Huge Backlogs, Delays Feared Under Senate Immigration Plan

Arturo Zavala, who worked on mushroom farms, got his green card in 1986 as part of an amnesty program for illegal immigrants. His application to bring the rest of his family to the United States was delayed for 14 years.
Arturo Zavala, who worked on mushroom farms, got his green card in 1986 as part of an amnesty program for illegal immigrants. His application to bring the rest of his family to the United States was delayed for 14 years. (By Barbara L. Johnston For The Washington Post)
By S. Mitra Kalita and Spencer S. Hsu
Washington Post Staff Writers
Monday, July 24, 2006

Arturo Zavala entered the United States illegally from Mexico in 1976 and picked mushrooms in Pennsylvania for a decade before he became a legal resident. But that menial labor was not the toughest part of life here.

More difficult was gaining permission for his wife, daughter and two younger sons to join him and his eldest son here. The family finally reunited in 2001, 14 years after Zavala received his green card as part of a 1986 amnesty program for illegal immigrants.

"I missed my family," he said. "I would live here nine months and go visit them three months. When I went, they were little, and by the time I saw them again, they were all grown up. My wife was like a mother and father."

The long delays for Zavala's family were among the many unintended consequences of the 1986 law, which allowed nearly 3 million immigrants to gain legal status. But illegal workers and the government may face far greater problems if pending immigration legislation passes and three times as many people -- as many as 10 million by some estimates -- are permitted to apply for legalization.

"It would be an utter meltdown," said Peggy Gleason, a senior attorney at the Catholic Legal Immigration Network. "Despite the problems, [the 1986 amnesty] was actually an enormous success. Government made this huge effort to make all these offices that were very consumer friendly. I have no idea what the government is doing right now to prepare, but back then, they thought about it hard."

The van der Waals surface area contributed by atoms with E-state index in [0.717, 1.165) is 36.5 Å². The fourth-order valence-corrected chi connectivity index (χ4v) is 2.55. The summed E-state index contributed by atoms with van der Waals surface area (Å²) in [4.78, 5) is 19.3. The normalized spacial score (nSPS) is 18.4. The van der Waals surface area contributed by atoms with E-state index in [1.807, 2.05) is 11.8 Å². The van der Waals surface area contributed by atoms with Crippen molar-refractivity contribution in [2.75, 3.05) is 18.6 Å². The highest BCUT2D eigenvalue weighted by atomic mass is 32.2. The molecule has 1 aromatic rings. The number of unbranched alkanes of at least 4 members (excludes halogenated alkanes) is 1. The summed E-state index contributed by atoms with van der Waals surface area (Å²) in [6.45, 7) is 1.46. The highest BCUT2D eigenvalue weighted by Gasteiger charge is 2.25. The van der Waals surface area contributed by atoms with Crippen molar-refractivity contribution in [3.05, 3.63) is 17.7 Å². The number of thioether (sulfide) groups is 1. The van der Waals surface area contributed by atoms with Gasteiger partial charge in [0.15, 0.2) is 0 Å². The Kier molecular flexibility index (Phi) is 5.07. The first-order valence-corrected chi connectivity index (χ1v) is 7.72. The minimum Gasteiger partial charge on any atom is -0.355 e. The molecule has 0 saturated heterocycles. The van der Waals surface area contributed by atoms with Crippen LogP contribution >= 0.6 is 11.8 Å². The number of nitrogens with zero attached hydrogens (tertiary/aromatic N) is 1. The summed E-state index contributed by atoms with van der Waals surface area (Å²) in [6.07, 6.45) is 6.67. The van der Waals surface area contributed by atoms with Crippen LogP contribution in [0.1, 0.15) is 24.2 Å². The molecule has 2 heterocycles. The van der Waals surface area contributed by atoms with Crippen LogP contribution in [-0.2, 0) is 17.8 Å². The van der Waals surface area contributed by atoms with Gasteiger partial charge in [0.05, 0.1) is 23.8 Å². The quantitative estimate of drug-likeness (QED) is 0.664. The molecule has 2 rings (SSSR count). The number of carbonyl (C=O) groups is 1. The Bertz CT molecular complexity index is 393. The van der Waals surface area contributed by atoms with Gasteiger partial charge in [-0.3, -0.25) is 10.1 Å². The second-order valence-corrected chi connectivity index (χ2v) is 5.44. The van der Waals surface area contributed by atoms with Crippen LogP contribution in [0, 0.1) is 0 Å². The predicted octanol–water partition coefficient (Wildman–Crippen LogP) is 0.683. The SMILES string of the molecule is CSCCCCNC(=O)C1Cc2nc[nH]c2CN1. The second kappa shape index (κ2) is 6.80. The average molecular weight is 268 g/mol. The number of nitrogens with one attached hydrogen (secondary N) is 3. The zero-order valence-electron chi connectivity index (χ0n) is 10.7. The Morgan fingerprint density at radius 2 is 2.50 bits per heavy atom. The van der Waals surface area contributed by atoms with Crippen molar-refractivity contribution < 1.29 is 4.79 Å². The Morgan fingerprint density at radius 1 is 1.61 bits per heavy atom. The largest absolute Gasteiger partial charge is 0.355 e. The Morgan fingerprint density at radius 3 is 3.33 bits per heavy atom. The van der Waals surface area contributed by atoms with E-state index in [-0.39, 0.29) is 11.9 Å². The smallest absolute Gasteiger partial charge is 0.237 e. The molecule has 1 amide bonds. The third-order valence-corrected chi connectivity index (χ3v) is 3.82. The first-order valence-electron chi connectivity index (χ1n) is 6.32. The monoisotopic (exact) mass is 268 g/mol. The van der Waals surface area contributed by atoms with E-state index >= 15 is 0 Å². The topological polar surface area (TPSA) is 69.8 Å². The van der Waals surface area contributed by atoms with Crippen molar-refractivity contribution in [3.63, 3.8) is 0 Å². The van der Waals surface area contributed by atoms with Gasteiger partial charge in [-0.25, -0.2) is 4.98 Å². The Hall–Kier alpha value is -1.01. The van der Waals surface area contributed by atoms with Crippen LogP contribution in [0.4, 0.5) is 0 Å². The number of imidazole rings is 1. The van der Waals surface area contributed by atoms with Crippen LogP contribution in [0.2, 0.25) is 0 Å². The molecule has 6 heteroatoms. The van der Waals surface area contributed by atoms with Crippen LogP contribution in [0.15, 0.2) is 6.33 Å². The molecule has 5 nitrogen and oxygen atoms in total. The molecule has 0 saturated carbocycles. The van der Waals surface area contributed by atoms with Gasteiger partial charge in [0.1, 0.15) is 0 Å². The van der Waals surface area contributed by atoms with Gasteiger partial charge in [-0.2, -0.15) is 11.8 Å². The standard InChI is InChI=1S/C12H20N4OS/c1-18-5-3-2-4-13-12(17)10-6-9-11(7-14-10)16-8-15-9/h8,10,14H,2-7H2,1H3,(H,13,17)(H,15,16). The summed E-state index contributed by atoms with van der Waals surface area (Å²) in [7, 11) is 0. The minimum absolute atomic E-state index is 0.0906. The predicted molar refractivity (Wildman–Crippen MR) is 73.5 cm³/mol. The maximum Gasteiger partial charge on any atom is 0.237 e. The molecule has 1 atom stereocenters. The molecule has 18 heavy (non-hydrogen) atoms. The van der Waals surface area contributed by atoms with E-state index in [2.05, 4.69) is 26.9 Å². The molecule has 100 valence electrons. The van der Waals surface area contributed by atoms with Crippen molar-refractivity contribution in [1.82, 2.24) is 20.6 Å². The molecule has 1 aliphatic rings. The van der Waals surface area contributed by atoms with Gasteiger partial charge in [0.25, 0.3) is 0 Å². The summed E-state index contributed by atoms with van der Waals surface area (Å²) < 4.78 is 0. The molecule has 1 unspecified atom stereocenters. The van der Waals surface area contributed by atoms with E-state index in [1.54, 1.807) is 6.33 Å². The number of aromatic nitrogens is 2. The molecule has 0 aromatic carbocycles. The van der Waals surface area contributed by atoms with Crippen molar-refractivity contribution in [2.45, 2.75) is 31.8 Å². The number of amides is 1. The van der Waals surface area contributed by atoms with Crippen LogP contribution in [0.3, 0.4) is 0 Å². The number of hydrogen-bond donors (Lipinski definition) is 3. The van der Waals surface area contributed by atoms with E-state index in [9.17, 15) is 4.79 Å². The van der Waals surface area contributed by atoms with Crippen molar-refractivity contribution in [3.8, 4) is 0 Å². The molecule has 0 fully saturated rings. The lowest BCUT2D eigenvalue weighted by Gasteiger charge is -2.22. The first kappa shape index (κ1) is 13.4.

Now, there are two versions of the legislation. In the House, the focus is on border security. The Senate would permit illegal immigrants who have lived in the United States for at least two years to apply for legal status; smaller legalization programs would apply to illegal farm workers and some children of illegal immigrants; and a guest-worker program would be established for as many as 200,000 people a year.

Of the nearly 12 million illegal immigrants living in the United States, about 10 million may register to apply for legalization if the Senate plan passes, said Demetrios G. Papademetriou, president of the Migration Policy Institute, a research center.

That could overwhelm the U.S. Bureau of Citizenship and Immigration Services, which last year granted permanent residency to 1.1 million people and awarded temporary worker visas to 200,000.

Back in 1986, the numbers of illegal immigrants were far fewer than they are today, but federal agencies still had difficulty keeping up. Their backlogs grew even deeper when immigrants granted legal status exercised their rights to bring immediate relatives. Processing those applications took years, as in Zavala's case.

Zavala recalled long lines and a chaotic scene at the Lima, Pa., district office when he went to apply for amnesty in 1986. He said he felt lucky that his proof of residency and employment were accepted quickly. Many of his friends were not as lucky. Others were terrified to come forward, fearing they would be deported. "Many of my friends were afraid to apply," he said. "By the time I told them the rumors weren't true, the deadline was up."

Of this year's debate, he said, "I hope they make it like '86. But I hope they do it quicker for their families."

Supporters of the Senate proposal note that Congress has learned some lessons from 1986. The bill would set a six-year processing window and would require participating immigrants to register within 90 days.


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Graphic
Added Workload
If the Senate immigration bill became law, the U.S. Citizenship and Immigration Services would have to process an estimated 10 million new immigrants on top of the 6 million applications for benefits (including citizenship and green cards) received each year.
Added Workload -  Immigration
SOURCES: Congressional Research Service, Government Accountability Office, Migration Policy Institute | GRAPHIC: The Washington Post - July 24, 2006
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